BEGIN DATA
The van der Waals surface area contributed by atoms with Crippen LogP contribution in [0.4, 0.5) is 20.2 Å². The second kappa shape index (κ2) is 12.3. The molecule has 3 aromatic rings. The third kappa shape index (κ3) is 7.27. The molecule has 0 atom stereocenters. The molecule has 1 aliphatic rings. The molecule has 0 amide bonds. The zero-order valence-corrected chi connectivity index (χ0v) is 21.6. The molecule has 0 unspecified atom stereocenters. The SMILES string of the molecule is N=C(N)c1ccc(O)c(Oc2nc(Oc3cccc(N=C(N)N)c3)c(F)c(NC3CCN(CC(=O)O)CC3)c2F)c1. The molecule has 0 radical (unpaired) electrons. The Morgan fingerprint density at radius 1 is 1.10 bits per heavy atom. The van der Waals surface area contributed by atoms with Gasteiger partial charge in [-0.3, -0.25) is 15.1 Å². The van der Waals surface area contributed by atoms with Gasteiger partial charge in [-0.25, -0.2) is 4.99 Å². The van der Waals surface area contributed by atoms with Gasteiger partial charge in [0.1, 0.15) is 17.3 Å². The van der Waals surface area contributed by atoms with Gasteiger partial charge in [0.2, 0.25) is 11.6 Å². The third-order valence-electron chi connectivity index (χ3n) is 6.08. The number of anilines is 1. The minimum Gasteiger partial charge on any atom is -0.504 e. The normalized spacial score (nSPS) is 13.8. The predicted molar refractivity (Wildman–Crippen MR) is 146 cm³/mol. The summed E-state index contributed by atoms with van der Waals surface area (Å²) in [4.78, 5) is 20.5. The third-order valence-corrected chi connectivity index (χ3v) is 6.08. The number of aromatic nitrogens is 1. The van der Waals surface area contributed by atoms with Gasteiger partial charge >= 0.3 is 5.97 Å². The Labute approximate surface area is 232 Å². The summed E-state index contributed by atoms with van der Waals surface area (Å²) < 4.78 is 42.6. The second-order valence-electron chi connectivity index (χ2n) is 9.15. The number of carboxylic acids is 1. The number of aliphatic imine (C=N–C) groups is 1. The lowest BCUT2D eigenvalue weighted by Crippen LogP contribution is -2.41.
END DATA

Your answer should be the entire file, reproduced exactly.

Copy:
The van der Waals surface area contributed by atoms with Crippen LogP contribution in [0.4, 0.5) is 20.2 Å². The second kappa shape index (κ2) is 12.3. The molecule has 3 aromatic rings. The third kappa shape index (κ3) is 7.27. The molecule has 0 atom stereocenters. The molecule has 1 aliphatic rings. The molecule has 0 amide bonds. The zero-order valence-corrected chi connectivity index (χ0v) is 21.6. The molecule has 0 unspecified atom stereocenters. The SMILES string of the molecule is N=C(N)c1ccc(O)c(Oc2nc(Oc3cccc(N=C(N)N)c3)c(F)c(NC3CCN(CC(=O)O)CC3)c2F)c1. The molecule has 0 radical (unpaired) electrons. The Morgan fingerprint density at radius 1 is 1.10 bits per heavy atom. The van der Waals surface area contributed by atoms with Gasteiger partial charge in [-0.3, -0.25) is 15.1 Å². The van der Waals surface area contributed by atoms with Gasteiger partial charge in [-0.25, -0.2) is 4.99 Å². The van der Waals surface area contributed by atoms with Gasteiger partial charge in [0.1, 0.15) is 17.3 Å². The van der Waals surface area contributed by atoms with Gasteiger partial charge in [0.2, 0.25) is 11.6 Å². The third-order valence-electron chi connectivity index (χ3n) is 6.08. The number of anilines is 1. The minimum Gasteiger partial charge on any atom is -0.504 e. The normalized spacial score (nSPS) is 13.8. The predicted molar refractivity (Wildman–Crippen MR) is 146 cm³/mol. The summed E-state index contributed by atoms with van der Waals surface area (Å²) in [4.78, 5) is 20.5. The third-order valence-corrected chi connectivity index (χ3v) is 6.08. The number of aromatic nitrogens is 1. The van der Waals surface area contributed by atoms with Gasteiger partial charge >= 0.3 is 5.97 Å². The Labute approximate surface area is 232 Å². The summed E-state index contributed by atoms with van der Waals surface area (Å²) < 4.78 is 42.6. The second-order valence-electron chi connectivity index (χ2n) is 9.15. The number of carboxylic acids is 1. The number of aliphatic imine (C=N–C) groups is 1. The lowest BCUT2D eigenvalue weighted by Crippen LogP contribution is -2.41.